John Robertson, chairman of the select board, said the board has been hearing from residents who have problems with the noise generated by the $60 million Antrim Wind project. Residents have been complaining about the wall-shaking noise the windmills make, and the near-constant flashing lights.
“The SEC meeting yesterday was perhaps the most frustrating I have ever witnessed and I’ve been intervening before the SEC for 15 years,” Linowes related in an email on March 26th. “The problem is tied to a Chair who cannot seem to keep track of the facts in front of her, Committee members who are disengaged, ignorant about the SEC, and easily confused, and a bureaucratic body that is feeling beat up by the public and afraid to act. The only outcome of yesterday was that the Nov 23 meeting and acceptance of the Antrim Wind monitoring report meant nothing beyond the Committee taking the report in hand."
The state Site Evaluation Committee is one pretty powerful entity, which is why its action, or lack thereof, in the Antrim windmill project was so disconcerting. The SEC seems to have righted itself on this one, but only after state senators called it to task for ignoring windmill neighbors’ complaints.
“Please, when you consider noise with a wind turbine, that it is sometimes loud and sometimes quiet,” Lerner told committee members, reminding them that the intent of their rules ought to be a “shall not exceed” limit. The project’s motion-activated lighting also hasn’t worked correctly since its installation, Lerner said. The blinking red lights on the towers frequently light up, rather than just activating when an aircraft approaches, as they were intended to, she said, and it’s been a year since both Antrim Wind and the SEC were alerted to the problem, with no fixes to show for it.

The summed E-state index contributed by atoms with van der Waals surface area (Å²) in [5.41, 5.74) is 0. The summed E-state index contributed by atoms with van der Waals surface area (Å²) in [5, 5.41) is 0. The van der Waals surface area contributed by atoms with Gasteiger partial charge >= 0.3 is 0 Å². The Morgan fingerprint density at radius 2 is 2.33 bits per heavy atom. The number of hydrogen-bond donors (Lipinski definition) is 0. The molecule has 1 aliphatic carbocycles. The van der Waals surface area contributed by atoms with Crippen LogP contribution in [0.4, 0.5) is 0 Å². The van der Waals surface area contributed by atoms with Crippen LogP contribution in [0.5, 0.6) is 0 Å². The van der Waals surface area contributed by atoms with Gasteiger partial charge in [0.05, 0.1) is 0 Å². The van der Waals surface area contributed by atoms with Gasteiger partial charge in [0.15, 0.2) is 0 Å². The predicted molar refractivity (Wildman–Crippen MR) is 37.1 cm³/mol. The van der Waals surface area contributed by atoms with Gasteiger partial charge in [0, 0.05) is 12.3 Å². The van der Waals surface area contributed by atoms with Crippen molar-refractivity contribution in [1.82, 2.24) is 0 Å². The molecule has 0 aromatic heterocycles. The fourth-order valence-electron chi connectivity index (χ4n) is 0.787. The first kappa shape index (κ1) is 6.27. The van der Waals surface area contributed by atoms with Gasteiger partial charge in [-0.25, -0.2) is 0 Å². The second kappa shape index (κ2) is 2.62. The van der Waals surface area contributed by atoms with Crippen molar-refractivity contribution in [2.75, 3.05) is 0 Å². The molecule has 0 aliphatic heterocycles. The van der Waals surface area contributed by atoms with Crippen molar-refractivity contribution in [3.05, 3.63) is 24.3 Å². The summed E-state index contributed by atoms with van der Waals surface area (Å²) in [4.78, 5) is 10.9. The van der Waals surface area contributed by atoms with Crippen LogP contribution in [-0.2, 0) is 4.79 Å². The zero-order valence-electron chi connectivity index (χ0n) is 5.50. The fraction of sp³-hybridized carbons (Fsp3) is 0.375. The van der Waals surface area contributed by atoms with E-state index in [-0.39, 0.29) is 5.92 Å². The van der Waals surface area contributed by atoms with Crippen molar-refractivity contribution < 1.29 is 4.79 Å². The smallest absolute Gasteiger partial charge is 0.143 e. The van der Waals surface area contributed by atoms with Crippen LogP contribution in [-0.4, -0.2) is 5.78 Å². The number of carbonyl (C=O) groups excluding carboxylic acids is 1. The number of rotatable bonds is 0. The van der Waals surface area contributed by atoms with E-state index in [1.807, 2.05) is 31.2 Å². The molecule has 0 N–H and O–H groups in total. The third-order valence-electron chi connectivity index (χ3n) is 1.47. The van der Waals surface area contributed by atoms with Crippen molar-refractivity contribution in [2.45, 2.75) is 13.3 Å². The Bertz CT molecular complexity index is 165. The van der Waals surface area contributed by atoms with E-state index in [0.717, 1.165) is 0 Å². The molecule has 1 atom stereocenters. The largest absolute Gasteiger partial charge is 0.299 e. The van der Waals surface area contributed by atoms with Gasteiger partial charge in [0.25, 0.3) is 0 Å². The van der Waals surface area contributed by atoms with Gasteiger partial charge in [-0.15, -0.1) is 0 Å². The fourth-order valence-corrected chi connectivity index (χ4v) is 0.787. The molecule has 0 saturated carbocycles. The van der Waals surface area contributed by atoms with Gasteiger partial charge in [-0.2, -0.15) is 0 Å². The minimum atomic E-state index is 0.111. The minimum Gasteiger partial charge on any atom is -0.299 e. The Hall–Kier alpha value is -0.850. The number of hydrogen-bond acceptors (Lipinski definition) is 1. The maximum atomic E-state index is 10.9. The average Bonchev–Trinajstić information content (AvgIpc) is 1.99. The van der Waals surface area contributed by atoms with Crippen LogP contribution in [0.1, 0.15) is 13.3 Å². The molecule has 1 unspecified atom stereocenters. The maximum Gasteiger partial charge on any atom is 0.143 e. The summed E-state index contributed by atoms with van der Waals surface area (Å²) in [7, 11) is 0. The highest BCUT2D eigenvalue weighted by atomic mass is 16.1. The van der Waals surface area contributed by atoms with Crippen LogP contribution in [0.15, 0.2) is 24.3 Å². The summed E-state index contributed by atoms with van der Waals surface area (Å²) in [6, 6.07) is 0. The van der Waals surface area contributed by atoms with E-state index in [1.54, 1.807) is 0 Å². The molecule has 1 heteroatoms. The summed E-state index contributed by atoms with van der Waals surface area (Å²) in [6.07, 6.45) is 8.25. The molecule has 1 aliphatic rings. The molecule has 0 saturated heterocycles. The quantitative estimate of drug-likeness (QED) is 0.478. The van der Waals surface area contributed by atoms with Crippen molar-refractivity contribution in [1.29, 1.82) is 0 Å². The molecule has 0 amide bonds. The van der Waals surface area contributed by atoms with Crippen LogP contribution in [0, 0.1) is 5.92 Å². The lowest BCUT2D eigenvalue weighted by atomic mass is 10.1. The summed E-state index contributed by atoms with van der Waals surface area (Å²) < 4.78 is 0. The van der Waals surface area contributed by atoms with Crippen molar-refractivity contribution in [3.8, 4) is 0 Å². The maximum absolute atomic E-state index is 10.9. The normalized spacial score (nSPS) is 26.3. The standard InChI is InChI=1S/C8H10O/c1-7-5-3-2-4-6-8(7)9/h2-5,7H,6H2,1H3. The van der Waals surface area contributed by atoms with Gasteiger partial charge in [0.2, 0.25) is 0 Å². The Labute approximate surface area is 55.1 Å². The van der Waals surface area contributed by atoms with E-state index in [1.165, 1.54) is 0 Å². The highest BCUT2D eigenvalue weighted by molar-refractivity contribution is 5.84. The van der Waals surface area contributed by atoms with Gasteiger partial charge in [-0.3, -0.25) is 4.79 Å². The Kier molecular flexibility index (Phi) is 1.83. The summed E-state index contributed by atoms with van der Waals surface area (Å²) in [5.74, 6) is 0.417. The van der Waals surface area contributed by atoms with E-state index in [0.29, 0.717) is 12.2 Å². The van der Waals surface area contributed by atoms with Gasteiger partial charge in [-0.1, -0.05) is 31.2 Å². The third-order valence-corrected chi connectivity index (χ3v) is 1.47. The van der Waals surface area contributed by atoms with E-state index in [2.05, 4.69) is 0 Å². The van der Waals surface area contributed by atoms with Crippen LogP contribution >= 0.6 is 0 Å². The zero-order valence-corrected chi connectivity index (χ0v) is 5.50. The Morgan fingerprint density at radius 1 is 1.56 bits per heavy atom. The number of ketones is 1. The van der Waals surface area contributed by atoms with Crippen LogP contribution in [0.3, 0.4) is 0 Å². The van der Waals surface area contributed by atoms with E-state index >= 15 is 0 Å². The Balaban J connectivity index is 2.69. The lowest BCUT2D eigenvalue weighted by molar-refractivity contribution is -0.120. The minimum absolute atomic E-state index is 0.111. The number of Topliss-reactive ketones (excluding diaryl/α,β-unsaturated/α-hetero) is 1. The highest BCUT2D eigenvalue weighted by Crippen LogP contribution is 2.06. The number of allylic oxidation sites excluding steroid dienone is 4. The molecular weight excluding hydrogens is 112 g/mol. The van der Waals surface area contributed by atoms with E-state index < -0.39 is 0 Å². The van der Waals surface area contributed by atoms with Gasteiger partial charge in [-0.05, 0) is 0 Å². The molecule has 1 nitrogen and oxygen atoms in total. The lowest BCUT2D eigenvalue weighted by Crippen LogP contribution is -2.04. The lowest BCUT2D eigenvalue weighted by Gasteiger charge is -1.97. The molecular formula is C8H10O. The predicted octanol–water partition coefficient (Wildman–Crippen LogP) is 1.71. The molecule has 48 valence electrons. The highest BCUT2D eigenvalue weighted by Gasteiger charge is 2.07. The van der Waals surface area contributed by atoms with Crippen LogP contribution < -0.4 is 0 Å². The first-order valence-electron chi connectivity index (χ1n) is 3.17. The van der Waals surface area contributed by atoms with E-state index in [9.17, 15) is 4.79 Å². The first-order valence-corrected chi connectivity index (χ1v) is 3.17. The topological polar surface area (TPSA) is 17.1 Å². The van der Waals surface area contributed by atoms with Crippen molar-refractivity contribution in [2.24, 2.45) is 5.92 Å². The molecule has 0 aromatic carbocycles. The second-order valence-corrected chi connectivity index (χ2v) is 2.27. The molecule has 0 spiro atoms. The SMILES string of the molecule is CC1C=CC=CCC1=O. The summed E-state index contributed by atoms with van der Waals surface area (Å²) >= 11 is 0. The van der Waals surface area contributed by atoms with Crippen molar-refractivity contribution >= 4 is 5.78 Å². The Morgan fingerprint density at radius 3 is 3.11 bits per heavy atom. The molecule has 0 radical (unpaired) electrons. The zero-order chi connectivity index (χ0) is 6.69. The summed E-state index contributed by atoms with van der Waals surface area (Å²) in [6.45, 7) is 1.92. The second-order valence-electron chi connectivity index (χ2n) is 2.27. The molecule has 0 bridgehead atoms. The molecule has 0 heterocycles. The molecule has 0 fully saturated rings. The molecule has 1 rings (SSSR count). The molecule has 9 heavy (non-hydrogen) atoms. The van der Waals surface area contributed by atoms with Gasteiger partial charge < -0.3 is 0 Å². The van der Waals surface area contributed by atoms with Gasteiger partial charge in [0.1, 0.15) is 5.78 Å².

Several residents have complained about the noise level. ANTRIM — After several residents in the Gregg Lake area of Antrim continued to bring their complaints about windmill noise, the New Hampshire Site Evaluation Committee voted Thursday to create a new subcommittee to investigate the complaints.
New Hampshire State Senators Jeb Bradley, Bob Giuda and Ruth Ward, as well as Rep. Michael Vose sent a letter to the Site Evaluation Committee (SEC) on Jan. 29 pointing out that the Committee has been sidelining public complaints about noise the Antrim Wind Energy turbines make in the Antrim area.